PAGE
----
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SW and UV/V photoreceptors of A) peafowl (Pavo cristatus) (Hart, 2002) and B) a
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Caribbean anoline lizard (Anolis lineatopus) (Loew et al. 2002) used to map Podarcis
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erhardii coloration from camera (Fuji ISPro) to P. cristatus (“avian predator”) and to
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A. lineatopus (“lizard conspecific”) colour space.
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c) The accuracy of the mapping procedure
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We have tested the accuracy of this mapping technique for a number of cameras by
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comparing camera-based cone-catch estimates for a given species (e.g. peafowl) with
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spectrophotometer-based cone-catch estimates of a colour-chart to verify accuracy.
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We find R2 values for the channels ranging from 0.96 to 0.98 – i.e. extremely close in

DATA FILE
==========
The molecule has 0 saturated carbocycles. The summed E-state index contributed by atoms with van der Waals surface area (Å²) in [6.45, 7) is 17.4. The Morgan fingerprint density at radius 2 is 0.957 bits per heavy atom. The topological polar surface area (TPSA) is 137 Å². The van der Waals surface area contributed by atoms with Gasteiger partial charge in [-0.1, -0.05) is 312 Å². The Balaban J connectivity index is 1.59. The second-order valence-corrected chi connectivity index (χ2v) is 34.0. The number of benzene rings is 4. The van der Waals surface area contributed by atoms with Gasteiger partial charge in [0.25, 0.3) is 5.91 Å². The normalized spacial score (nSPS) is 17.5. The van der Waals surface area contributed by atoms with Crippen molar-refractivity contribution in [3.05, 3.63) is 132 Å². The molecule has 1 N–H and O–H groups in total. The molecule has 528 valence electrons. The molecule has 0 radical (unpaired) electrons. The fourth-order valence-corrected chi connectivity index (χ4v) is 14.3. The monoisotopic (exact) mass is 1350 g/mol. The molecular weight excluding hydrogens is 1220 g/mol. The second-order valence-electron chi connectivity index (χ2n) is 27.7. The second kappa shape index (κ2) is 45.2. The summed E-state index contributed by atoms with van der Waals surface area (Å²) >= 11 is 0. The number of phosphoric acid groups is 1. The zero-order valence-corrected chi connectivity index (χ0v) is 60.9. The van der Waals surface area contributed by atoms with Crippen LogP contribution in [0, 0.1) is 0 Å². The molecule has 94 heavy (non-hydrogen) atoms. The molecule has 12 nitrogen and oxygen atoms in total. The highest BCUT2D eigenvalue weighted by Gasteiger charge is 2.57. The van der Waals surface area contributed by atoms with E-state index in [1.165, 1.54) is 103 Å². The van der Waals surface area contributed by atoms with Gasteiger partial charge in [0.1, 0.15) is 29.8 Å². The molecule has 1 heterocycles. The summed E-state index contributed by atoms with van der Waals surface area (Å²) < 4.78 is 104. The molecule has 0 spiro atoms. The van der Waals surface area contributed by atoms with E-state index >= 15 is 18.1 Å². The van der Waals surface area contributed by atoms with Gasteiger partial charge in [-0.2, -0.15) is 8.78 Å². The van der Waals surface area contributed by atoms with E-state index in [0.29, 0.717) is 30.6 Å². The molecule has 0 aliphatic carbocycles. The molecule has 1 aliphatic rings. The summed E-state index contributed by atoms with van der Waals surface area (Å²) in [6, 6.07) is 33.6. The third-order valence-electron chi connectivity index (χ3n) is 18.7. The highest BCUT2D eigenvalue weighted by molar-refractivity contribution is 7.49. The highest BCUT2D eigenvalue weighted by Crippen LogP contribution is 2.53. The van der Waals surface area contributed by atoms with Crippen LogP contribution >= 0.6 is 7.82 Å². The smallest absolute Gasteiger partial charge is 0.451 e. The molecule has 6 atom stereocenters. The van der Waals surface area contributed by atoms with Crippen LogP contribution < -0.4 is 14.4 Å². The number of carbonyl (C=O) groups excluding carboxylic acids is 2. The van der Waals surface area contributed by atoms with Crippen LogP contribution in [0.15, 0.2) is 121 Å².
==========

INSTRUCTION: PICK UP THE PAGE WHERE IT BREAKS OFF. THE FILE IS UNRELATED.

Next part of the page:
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predicted cone catch values to those obtained with a spectrometer, with the latter also
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likely to have other sources of error associated (Stevens et al. 2014). Earlier work has
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also shown the mapping technique to be highly accurate (Stevens & Cuthill, 2006;
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Pike, 2011).
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We note that the above methods of calculating camera sensitivity curves also include
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the transmission of the filters (UV blocking for the RGB, and UV pass for the UV, of
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which the red sensor is most sensitive) and the lens (which transmits UV light).
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2. Camera to animal colour space mapping procedure